Sunspots and climate
Scientists have long tried to detect climate impacts on Earth from the Sun’s 11-year cycles, with debatable results. Most solar researchers believe that the cycle is too short to have much immediate effect on Earth’s climate, particularly since the variation in solar output during these cycles is only about 0.1%.
Recently, some observers, including a few climate change skeptics, have drawn connections between the current solar minimum and the fact that average temperatures in 2008 were the coolest since 2000 (though 2008 still ranked among the 10 warmest years on record). According to Mark, however, “the climate system takes longer to respond to solar activity than a few years.”
Apart from its 11-year cycles, the Sun also experiences longer-lasting active and quiet phases that can persist for decades. Scientists have observed and closely documented these active phases (grand maxima) and quiet phases (grand minima). During periods with higher solar activity, surface temperatures on Earth appear warmer than average, while periods with markedly less solar activity might be related to cooler conditions on Earth.
In the 17th century, the Sun went into a quiet spell during which no sunspots were observed for 70 years. This period, known as the Maunder Minimum, is often used as a synonym for the Little Ice Age, but the two aren’t interchangeable. “One has to be careful,” cautions Caspar Ammann (ESSL/CGD). “Lower solar activity could have contributed to the Little Ice Age, but other factors such as volcanism are at least as important. The coldest years in the Maunder Minimum were right after strong volcanic eruptions.”
Another quiet spell between 1790 and 1830, the Dalton Minimum, is believed to have cooled Earth slightly, though the early 19th century also saw a number of exceptionally large volcanic eruptions. The Sun was highly active in the 20th century, peaking in the 1950s and 1980s. Although it became active at the same time Earth began to warm, most scientists believe that the Sun’s effect on climate is overwhelmed by human-caused climate change brought about by the release of greenhouse gases.
“One indication for such a conclusion can be gained from the sunspots themselves. Although there were large-amplitude sunspot cycles over the past few decades, there is no marked increase in sunspots that would mimic the recent temperature trends,” Caspar says. He adds that cooling in the upper atmosphere suggests the lack of a solar driver for the changes, pointing to greenhouse gases instead.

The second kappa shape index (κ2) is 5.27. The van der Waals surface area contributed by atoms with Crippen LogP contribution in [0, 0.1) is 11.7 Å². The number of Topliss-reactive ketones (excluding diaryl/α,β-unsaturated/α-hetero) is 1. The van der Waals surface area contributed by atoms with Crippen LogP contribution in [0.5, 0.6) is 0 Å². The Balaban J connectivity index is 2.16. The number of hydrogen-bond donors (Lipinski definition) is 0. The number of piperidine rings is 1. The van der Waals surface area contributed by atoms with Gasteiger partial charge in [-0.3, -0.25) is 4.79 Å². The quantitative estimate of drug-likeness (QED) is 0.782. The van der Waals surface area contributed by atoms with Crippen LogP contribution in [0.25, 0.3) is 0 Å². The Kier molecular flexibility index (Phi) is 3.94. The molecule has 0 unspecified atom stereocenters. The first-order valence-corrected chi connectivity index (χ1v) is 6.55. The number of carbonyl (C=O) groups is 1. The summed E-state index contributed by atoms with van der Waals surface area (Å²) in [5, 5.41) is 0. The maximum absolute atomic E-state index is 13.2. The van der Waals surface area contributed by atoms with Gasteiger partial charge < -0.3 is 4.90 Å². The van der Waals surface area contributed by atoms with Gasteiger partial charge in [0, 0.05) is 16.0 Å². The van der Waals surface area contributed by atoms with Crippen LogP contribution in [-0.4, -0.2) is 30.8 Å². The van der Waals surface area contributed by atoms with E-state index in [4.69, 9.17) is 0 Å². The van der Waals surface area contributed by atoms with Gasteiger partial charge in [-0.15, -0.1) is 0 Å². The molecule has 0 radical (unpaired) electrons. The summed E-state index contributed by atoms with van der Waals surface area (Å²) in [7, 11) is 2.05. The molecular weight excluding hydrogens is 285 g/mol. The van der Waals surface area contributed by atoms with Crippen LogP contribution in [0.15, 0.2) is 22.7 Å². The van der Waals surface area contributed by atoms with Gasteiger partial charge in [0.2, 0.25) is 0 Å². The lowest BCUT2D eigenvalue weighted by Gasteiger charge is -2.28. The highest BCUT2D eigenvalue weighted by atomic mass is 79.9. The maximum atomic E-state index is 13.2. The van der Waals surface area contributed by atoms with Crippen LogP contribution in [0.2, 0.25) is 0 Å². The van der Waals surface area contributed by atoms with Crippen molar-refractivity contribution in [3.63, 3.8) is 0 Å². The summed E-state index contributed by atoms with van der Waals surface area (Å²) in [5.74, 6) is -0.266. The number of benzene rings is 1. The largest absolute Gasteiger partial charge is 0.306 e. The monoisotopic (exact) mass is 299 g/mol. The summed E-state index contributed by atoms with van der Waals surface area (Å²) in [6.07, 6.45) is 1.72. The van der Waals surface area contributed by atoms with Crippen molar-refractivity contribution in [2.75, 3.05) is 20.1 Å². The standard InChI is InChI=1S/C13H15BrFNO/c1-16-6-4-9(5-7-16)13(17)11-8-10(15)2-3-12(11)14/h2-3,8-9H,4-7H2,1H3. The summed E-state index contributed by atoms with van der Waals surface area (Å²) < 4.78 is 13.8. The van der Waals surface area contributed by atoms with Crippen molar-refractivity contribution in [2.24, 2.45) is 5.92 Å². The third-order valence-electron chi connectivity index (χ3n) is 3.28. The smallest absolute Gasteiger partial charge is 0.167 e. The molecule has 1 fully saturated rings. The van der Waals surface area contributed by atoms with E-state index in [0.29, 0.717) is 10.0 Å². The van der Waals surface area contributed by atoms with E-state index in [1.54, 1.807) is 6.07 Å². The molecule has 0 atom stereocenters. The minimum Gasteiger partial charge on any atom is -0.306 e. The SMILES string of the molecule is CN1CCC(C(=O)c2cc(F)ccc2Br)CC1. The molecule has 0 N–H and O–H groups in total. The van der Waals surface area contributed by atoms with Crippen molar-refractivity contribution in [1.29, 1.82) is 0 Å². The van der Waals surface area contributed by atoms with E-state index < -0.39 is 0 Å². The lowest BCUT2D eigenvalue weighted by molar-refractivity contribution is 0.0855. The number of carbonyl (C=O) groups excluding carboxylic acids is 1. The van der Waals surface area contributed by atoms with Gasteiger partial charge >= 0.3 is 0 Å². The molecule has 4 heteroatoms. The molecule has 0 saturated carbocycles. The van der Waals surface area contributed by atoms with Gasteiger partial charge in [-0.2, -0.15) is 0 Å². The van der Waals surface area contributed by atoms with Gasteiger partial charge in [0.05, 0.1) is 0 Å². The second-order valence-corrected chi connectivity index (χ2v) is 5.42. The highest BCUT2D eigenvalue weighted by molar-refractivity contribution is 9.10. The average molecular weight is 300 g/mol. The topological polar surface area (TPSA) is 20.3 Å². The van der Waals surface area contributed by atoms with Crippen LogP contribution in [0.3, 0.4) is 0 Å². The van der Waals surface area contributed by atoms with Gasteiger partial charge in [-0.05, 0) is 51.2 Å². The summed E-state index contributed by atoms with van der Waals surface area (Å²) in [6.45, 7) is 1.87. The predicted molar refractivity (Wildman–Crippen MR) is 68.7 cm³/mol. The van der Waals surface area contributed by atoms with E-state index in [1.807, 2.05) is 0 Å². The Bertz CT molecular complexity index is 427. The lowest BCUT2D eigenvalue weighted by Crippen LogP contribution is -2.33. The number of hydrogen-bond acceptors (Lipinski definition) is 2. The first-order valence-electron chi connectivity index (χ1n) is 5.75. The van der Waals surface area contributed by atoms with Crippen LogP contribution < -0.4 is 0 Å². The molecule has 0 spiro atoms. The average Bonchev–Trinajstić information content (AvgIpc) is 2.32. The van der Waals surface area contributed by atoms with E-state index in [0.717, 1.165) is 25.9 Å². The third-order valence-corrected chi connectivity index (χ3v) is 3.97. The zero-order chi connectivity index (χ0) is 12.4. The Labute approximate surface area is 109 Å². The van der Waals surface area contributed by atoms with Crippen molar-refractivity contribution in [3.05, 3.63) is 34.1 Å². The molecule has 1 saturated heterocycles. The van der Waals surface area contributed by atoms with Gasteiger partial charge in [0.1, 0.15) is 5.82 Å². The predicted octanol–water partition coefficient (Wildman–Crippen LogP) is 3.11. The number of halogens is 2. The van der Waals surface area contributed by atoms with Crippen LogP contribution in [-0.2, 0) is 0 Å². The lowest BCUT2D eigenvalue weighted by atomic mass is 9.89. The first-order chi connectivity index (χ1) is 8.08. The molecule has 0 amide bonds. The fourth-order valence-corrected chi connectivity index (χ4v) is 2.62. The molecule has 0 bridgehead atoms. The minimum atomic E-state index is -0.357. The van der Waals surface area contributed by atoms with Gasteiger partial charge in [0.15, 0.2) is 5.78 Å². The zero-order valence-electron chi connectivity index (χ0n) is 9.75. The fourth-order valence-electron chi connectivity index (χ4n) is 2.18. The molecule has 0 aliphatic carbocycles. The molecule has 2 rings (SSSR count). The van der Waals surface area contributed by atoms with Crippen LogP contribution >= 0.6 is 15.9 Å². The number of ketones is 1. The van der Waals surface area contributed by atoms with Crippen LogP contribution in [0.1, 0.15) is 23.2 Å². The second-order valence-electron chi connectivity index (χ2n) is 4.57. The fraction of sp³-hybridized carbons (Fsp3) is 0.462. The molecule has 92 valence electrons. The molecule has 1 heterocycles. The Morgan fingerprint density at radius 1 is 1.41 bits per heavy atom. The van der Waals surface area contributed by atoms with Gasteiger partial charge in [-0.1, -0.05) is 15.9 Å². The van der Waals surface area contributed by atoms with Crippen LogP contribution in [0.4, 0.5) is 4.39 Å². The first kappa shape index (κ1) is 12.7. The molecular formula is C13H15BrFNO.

The upper atmosphere responds
In HAO, Stan Solomon is studying Earth’s upper atmosphere, which responds to both solar activity and climate change. During the active phase of the 11-year cycle, ultraviolet light and energetic particles from the Sun increase, producing a warming and expansion of the upper atmosphere; when solar activity wanes, the thermosphere settles and cools. The build-up of carbon dioxide in the atmosphere also cools the thermosphere even though it acts to warm the atmosphere near the Earth’s surface, a paradox related to the fact that the atmosphere thins with height.
Stan’s research is aimed at sorting out the effects of both the solar cycle and carbon dioxide on the thermosphere’s cooling trend. “There’s enormous interest in this among the solar-terrestrial community,” says Stan, who’s getting involved with a new NASA research program on the causes and consequences of the current solar minimum. “We need to understand the entire atmosphere, including outer space, and how it responds to a combination of solar change and anthropogenic [human-caused] change.”
The research can also help NASA and other agencies plan the fuel needs and timing of satellite launches more precisely, potentially saving millions of dollars.
When the thermosphere cools, it contracts, becoming less dense. This reduces the drag on satellites in low Earth orbit, allowing them to stay airborne longer.
Stan emphasizes that, although scientists have demonstrated that climate change is a real threat and the general public increasingly agrees, researchers still have plenty of work cut out for them trying to understand the complex interplay between the Sun, Earth’s atmosphere, and climate change.
“Climate research isn’t over, because there is a huge amount that we don’t understand,” he says. “And we need to be able to quantify the things we think we understand.”